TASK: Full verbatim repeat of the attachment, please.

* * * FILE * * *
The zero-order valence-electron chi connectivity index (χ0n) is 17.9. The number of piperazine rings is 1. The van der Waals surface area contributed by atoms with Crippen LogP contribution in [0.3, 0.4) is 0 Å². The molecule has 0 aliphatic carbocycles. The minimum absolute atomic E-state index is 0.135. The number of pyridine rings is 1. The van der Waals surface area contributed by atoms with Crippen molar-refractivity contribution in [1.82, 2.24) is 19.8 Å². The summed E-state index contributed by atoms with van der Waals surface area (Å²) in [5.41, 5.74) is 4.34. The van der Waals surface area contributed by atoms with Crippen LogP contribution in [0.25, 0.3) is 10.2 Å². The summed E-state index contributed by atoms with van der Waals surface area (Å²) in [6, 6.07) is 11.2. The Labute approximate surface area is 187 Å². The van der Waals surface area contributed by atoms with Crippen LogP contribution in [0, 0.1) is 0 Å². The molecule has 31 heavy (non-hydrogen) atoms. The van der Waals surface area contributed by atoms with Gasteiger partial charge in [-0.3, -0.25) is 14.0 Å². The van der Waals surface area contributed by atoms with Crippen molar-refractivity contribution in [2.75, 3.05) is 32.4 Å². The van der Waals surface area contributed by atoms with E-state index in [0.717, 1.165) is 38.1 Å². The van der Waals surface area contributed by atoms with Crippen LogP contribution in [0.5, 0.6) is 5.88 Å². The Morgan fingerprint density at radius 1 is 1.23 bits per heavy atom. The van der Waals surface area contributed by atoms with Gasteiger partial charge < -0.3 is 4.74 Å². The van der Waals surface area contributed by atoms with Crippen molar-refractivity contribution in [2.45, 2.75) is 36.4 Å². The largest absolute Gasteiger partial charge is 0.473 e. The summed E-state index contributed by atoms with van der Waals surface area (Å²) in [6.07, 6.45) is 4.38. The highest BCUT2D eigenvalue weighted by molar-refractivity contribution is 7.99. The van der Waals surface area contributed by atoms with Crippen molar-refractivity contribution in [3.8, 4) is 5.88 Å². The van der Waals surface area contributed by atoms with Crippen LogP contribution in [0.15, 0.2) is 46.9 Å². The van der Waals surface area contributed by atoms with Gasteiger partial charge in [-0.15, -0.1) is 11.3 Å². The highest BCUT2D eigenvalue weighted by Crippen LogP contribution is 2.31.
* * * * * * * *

The zero-order valence-electron chi connectivity index (χ0n) is 17.9. The number of piperazine rings is 1. The van der Waals surface area contributed by atoms with Crippen LogP contribution in [0.3, 0.4) is 0 Å². The molecule has 0 aliphatic carbocycles. The minimum absolute atomic E-state index is 0.135. The number of pyridine rings is 1. The van der Waals surface area contributed by atoms with Crippen molar-refractivity contribution in [1.82, 2.24) is 19.8 Å². The summed E-state index contributed by atoms with van der Waals surface area (Å²) in [5.41, 5.74) is 4.34. The van der Waals surface area contributed by atoms with Crippen LogP contribution in [0.25, 0.3) is 10.2 Å². The summed E-state index contributed by atoms with van der Waals surface area (Å²) in [6, 6.07) is 11.2. The Labute approximate surface area is 187 Å². The van der Waals surface area contributed by atoms with Crippen LogP contribution in [0, 0.1) is 0 Å². The molecule has 31 heavy (non-hydrogen) atoms. The van der Waals surface area contributed by atoms with Gasteiger partial charge in [-0.3, -0.25) is 14.0 Å². The van der Waals surface area contributed by atoms with Crippen molar-refractivity contribution in [2.75, 3.05) is 32.4 Å². The van der Waals surface area contributed by atoms with E-state index in [0.717, 1.165) is 38.1 Å². The van der Waals surface area contributed by atoms with Crippen LogP contribution in [0.5, 0.6) is 5.88 Å². The Morgan fingerprint density at radius 1 is 1.23 bits per heavy atom. The van der Waals surface area contributed by atoms with Gasteiger partial charge < -0.3 is 4.74 Å². The van der Waals surface area contributed by atoms with Crippen molar-refractivity contribution in [2.45, 2.75) is 36.4 Å². The largest absolute Gasteiger partial charge is 0.473 e. The summed E-state index contributed by atoms with van der Waals surface area (Å²) in [6.07, 6.45) is 4.38. The highest BCUT2D eigenvalue weighted by molar-refractivity contribution is 7.99. The van der Waals surface area contributed by atoms with Crippen molar-refractivity contribution in [3.8, 4) is 5.88 Å². The van der Waals surface area contributed by atoms with Crippen LogP contribution in [0.15, 0.2) is 46.9 Å². The van der Waals surface area contributed by atoms with Gasteiger partial charge in [-0.15, -0.1) is 11.3 Å². The highest BCUT2D eigenvalue weighted by Crippen LogP contribution is 2.31.